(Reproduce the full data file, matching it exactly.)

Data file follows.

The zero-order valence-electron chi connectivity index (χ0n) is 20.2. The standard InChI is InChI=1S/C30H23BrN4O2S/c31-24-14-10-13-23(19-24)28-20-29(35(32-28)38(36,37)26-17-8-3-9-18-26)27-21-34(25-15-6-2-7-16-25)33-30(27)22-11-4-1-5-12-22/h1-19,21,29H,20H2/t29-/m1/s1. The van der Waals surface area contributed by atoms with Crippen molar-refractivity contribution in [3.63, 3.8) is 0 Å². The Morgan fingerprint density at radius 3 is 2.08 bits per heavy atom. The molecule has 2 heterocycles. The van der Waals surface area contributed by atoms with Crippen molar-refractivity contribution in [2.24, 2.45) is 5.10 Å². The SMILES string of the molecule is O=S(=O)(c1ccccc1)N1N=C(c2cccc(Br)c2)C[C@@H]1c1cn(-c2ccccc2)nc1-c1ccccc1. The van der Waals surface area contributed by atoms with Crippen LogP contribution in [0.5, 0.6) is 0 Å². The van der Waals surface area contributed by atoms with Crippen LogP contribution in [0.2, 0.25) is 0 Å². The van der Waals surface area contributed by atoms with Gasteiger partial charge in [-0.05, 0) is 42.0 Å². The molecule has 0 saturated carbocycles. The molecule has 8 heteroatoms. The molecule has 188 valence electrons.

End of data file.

The zero-order valence-electron chi connectivity index (χ0n) is 20.2. The standard InChI is InChI=1S/C30H23BrN4O2S/c31-24-14-10-13-23(19-24)28-20-29(35(32-28)38(36,37)26-17-8-3-9-18-26)27-21-34(25-15-6-2-7-16-25)33-30(27)22-11-4-1-5-12-22/h1-19,21,29H,20H2/t29-/m1/s1. The van der Waals surface area contributed by atoms with Crippen molar-refractivity contribution in [3.63, 3.8) is 0 Å². The Morgan fingerprint density at radius 3 is 2.08 bits per heavy atom. The molecule has 2 heterocycles. The van der Waals surface area contributed by atoms with Crippen molar-refractivity contribution in [2.24, 2.45) is 5.10 Å². The SMILES string of the molecule is O=S(=O)(c1ccccc1)N1N=C(c2cccc(Br)c2)C[C@@H]1c1cn(-c2ccccc2)nc1-c1ccccc1. The van der Waals surface area contributed by atoms with Crippen LogP contribution in [0.5, 0.6) is 0 Å². The van der Waals surface area contributed by atoms with Crippen LogP contribution in [0.2, 0.25) is 0 Å². The van der Waals surface area contributed by atoms with Gasteiger partial charge in [-0.05, 0) is 42.0 Å². The molecule has 0 saturated carbocycles. The molecule has 8 heteroatoms. The molecule has 188 valence electrons.